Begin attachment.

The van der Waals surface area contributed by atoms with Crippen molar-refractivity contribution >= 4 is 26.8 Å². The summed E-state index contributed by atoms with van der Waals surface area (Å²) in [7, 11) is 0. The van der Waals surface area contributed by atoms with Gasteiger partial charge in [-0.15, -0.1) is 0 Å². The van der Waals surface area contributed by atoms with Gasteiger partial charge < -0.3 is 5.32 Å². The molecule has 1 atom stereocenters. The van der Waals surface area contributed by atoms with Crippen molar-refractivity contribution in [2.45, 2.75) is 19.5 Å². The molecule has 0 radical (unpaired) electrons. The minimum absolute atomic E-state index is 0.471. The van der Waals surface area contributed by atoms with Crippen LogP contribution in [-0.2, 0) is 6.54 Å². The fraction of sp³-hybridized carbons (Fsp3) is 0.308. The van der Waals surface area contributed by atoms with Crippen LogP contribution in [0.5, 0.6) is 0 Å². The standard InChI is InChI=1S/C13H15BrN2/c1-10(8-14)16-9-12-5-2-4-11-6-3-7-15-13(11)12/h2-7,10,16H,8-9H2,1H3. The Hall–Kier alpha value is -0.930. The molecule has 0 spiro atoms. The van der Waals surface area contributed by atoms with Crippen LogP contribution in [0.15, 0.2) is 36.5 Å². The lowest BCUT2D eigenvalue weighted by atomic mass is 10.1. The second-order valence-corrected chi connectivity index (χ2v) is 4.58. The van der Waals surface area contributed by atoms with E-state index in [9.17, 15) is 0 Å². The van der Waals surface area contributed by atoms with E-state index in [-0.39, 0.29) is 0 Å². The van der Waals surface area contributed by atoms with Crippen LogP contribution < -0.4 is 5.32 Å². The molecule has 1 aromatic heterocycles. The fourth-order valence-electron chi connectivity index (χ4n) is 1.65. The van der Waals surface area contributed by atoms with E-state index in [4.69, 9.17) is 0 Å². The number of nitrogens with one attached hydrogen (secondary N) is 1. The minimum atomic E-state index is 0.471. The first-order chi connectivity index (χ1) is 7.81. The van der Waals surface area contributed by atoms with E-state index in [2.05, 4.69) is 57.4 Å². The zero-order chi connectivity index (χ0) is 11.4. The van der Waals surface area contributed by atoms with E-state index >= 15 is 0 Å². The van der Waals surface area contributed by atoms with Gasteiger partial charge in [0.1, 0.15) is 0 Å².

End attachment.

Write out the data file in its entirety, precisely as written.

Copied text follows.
The van der Waals surface area contributed by atoms with Crippen molar-refractivity contribution >= 4 is 26.8 Å². The summed E-state index contributed by atoms with van der Waals surface area (Å²) in [7, 11) is 0. The van der Waals surface area contributed by atoms with Gasteiger partial charge in [-0.15, -0.1) is 0 Å². The van der Waals surface area contributed by atoms with Gasteiger partial charge < -0.3 is 5.32 Å². The molecule has 1 atom stereocenters. The van der Waals surface area contributed by atoms with Crippen molar-refractivity contribution in [2.45, 2.75) is 19.5 Å². The molecule has 0 radical (unpaired) electrons. The minimum absolute atomic E-state index is 0.471. The van der Waals surface area contributed by atoms with Crippen LogP contribution in [-0.2, 0) is 6.54 Å². The fraction of sp³-hybridized carbons (Fsp3) is 0.308. The van der Waals surface area contributed by atoms with Crippen LogP contribution in [0.5, 0.6) is 0 Å². The standard InChI is InChI=1S/C13H15BrN2/c1-10(8-14)16-9-12-5-2-4-11-6-3-7-15-13(11)12/h2-7,10,16H,8-9H2,1H3. The Hall–Kier alpha value is -0.930. The molecule has 0 spiro atoms. The van der Waals surface area contributed by atoms with Crippen LogP contribution in [0.15, 0.2) is 36.5 Å². The lowest BCUT2D eigenvalue weighted by atomic mass is 10.1. The second-order valence-corrected chi connectivity index (χ2v) is 4.58. The van der Waals surface area contributed by atoms with E-state index in [9.17, 15) is 0 Å². The van der Waals surface area contributed by atoms with E-state index in [-0.39, 0.29) is 0 Å². The van der Waals surface area contributed by atoms with Crippen LogP contribution < -0.4 is 5.32 Å². The molecule has 1 aromatic heterocycles. The fourth-order valence-electron chi connectivity index (χ4n) is 1.65. The van der Waals surface area contributed by atoms with E-state index in [4.69, 9.17) is 0 Å². The number of nitrogens with one attached hydrogen (secondary N) is 1. The minimum atomic E-state index is 0.471. The first-order chi connectivity index (χ1) is 7.81. The van der Waals surface area contributed by atoms with E-state index in [2.05, 4.69) is 57.4 Å². The zero-order chi connectivity index (χ0) is 11.4. The van der Waals surface area contributed by atoms with E-state index >= 15 is 0 Å². The van der Waals surface area contributed by atoms with Gasteiger partial charge in [0.1, 0.15) is 0 Å².